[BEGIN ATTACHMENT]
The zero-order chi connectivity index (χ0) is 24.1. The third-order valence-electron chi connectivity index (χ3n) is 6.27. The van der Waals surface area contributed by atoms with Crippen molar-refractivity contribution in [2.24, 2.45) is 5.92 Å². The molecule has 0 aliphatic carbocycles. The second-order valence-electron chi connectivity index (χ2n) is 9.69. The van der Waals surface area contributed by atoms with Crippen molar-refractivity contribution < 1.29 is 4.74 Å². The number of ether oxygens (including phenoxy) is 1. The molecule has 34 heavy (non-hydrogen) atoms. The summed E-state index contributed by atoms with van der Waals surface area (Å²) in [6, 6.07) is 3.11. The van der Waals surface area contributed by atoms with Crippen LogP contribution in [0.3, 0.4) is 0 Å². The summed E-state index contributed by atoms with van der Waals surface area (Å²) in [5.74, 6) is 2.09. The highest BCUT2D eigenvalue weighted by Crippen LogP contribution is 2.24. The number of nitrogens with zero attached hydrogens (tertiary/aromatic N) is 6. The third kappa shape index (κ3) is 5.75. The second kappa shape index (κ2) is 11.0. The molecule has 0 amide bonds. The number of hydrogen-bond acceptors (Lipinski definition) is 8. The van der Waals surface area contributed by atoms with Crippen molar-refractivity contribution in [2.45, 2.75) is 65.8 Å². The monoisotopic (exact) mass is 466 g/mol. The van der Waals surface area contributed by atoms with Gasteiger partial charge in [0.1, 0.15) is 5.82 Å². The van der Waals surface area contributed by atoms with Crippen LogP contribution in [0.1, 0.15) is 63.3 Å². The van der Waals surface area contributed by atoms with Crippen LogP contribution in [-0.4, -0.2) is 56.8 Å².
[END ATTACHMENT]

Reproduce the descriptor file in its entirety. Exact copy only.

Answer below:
The zero-order chi connectivity index (χ0) is 24.1. The third-order valence-electron chi connectivity index (χ3n) is 6.27. The van der Waals surface area contributed by atoms with Crippen molar-refractivity contribution in [2.24, 2.45) is 5.92 Å². The molecule has 0 aliphatic carbocycles. The second-order valence-electron chi connectivity index (χ2n) is 9.69. The van der Waals surface area contributed by atoms with Crippen molar-refractivity contribution < 1.29 is 4.74 Å². The number of ether oxygens (including phenoxy) is 1. The molecule has 34 heavy (non-hydrogen) atoms. The summed E-state index contributed by atoms with van der Waals surface area (Å²) in [6, 6.07) is 3.11. The van der Waals surface area contributed by atoms with Crippen LogP contribution in [0.3, 0.4) is 0 Å². The summed E-state index contributed by atoms with van der Waals surface area (Å²) in [5.74, 6) is 2.09. The highest BCUT2D eigenvalue weighted by Crippen LogP contribution is 2.24. The number of nitrogens with zero attached hydrogens (tertiary/aromatic N) is 6. The third kappa shape index (κ3) is 5.75. The second kappa shape index (κ2) is 11.0. The molecule has 0 amide bonds. The number of hydrogen-bond acceptors (Lipinski definition) is 8. The van der Waals surface area contributed by atoms with Crippen molar-refractivity contribution in [2.45, 2.75) is 65.8 Å². The monoisotopic (exact) mass is 466 g/mol. The van der Waals surface area contributed by atoms with Gasteiger partial charge in [0.1, 0.15) is 5.82 Å². The van der Waals surface area contributed by atoms with Crippen LogP contribution in [0.1, 0.15) is 63.3 Å². The van der Waals surface area contributed by atoms with Crippen LogP contribution in [-0.4, -0.2) is 56.8 Å².